Car Philip Sabin ne prétend pas détenir l'alpha et l'oméga de la guerre antique.
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1 internautes sur 3 ont trouvé ce commentaire utile  Par Belinconnux sur 10 décembre 2009
Format: Relié
Une méthode d'analyse très innovante dans l'art de la guerre permet d'aborder les conflits anciens dans leur globalité en s'affranchissant des simples données bibliographiques forcément réduites et redondantes.
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Amazon.com: 11 commentaires
30 internautes sur 32 ont trouvé ce commentaire utile 
"Comparative Dynamic Modeling as a Supplement to More Traditional Scholarship 1 avril 2008
Par Daniel Weitz - Publié sur Amazon.com
Format: Relié Achat vérifié
Philip Sabin has produced an original, insightful book. What we have here is a forensic laboratory to explore what happened in an ancient battle.The author thru his many years of teaching and research has sought to establish a set of general rules to explain how classical warfare took place. From this he established a "model", and based upon this model he seeks to explain thru simulations how other ancient battles; the "Lost Battles"(poorly or incompletely documented) took place. This is supplemented by web pages that enable you to actually experiment with the armies, their strangths and deployments, in the same manner as the auithor and his students did to develop their analyses.
The author sheds new light on the Spartan army, the engagements of Alexander the Great, the evolution of the Republican Roman Army and the veracity of Caesar's numerical claims. The key to victory is the quality of the troops and their general. Numbers are not as important as one may think, larger armies were simply deployed in greater depth due to problems of command and control; nor is the topography of the battlefield that crucial as generals preferred open spaces to deploy their troops. High quality troops of great repute inspired fear in their opponents thru their superior drill and discipline which gave them a noticable tactical edge on the battlefield.
One criticism of the book is at times one suspects that Sabin deals with his battles as Procrustes dealt with his victims... The bibliography and documentation is superb.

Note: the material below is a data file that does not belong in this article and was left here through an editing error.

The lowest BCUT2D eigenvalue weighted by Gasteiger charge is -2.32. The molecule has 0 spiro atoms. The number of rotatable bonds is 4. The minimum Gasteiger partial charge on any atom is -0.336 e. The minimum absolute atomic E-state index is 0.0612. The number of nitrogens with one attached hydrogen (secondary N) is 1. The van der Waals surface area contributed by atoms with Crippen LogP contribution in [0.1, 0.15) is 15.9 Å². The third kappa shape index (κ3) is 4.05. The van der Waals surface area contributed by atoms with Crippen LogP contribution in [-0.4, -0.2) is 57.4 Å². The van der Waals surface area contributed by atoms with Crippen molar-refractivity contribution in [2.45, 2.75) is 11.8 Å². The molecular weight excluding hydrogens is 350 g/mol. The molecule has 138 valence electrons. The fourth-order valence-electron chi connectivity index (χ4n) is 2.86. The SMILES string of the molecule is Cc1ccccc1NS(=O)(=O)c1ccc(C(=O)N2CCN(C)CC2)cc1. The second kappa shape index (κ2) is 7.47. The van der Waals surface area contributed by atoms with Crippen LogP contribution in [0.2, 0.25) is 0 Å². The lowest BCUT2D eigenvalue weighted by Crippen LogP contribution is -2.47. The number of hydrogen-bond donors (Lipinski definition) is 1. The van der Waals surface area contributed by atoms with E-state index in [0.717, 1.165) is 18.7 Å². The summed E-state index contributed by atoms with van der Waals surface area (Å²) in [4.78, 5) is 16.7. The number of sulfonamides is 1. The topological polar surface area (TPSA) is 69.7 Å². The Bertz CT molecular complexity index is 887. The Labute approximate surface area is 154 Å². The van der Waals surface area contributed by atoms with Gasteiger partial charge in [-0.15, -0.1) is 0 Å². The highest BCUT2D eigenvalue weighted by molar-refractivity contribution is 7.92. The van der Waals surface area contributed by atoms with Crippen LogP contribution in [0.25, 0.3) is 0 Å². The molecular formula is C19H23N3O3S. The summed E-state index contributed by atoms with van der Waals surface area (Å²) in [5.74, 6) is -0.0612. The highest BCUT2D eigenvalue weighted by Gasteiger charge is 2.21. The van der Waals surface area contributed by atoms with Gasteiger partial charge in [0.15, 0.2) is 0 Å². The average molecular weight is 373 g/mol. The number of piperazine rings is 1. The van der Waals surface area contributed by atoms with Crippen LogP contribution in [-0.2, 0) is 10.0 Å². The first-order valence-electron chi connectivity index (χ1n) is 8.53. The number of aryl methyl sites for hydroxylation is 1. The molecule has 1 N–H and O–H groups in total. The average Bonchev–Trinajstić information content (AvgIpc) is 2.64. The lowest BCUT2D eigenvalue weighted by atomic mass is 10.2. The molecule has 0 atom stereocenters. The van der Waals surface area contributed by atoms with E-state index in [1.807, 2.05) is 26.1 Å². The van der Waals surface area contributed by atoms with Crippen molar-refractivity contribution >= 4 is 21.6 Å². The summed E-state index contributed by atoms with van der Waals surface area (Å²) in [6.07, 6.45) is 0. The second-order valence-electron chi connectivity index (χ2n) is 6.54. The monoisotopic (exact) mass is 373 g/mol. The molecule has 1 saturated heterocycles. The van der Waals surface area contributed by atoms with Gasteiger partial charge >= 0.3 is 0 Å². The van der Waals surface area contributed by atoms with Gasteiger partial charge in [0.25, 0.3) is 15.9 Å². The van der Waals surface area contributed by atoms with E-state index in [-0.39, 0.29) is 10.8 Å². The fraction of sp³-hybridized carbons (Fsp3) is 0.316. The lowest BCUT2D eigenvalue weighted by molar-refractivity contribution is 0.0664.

This book is a must for any ancient gamer or student of warfare.
13 internautes sur 14 ont trouvé ce commentaire utile 
A great simulation 11 décembre 2008
Par H. J. Acar - Publié sur Amazon.com
Format: Relié Achat vérifié
Lost battles is a historical simulation of ancient warfare. With a structured approach by Phil Sabin, you can take the methodology described in the book and recreate any battle in antiquity. All of the rules you need are right in the book. Just add historical evidence and off you go!

Ok. It's not that easy. Lost Battles can be played as a miniatures game, a board game or an online game via Cyberboard. The battles are fought on a grid 5 squares wide by 4 squares deep. These squares regulate movement. There are rules for movement and combat. As you can expect, there is a random factor in the game to simulate the unknown factors of a chaotic battlefield.

The book is divided into 3 sections.

The first section describes the various parts of the wargame model and how they relate to the historical evidence found by the writings of various ancient historians.

The second section describes the battles and how the author went about deciding how to rate the various troop types. he gives a brief overview of each battle, breaks down the various troop elements and scales how large the battlefield should be. He leaves the operation of the model up to the reader to decide for himself. The reader can experiment with different deployments and different unit types or simply play the game with a buddy as a regular wargame.

The last section is the wargame rules themselves. They describe how to actually run the game/simulation. There are rules for movement, combat, morale, leadership and so forth. There are special rules for fatigue and special unit types such as the Phalanx, legion, and elephants.

So what do I think of the game? I really like the rules a lot. At first glance, I thought the game was quite simple and probably would not be rewarding past a couple of plays. After playing a game online with a friend, I found them to be far more rewarding and they did require some thought as to how to attack.

I also really like the versatility of the game being able to play it via different media.

My only gripe with the book is the way the rules are laid out. You have to skip around sometimes to find out how certain things work. Commanders abilities are defined in part in several sections for instance. It would have been better to have distinct sections and define everything there is to know about different aspects.

Minor quibbles aside, this is a fantastic simulation. It is well thought out and it encourages the reader to delve deeper into the subject to form their own opinions.
19 internautes sur 23 ont trouvé ce commentaire utile 
Modelling The Unknowable 12 décembre 2008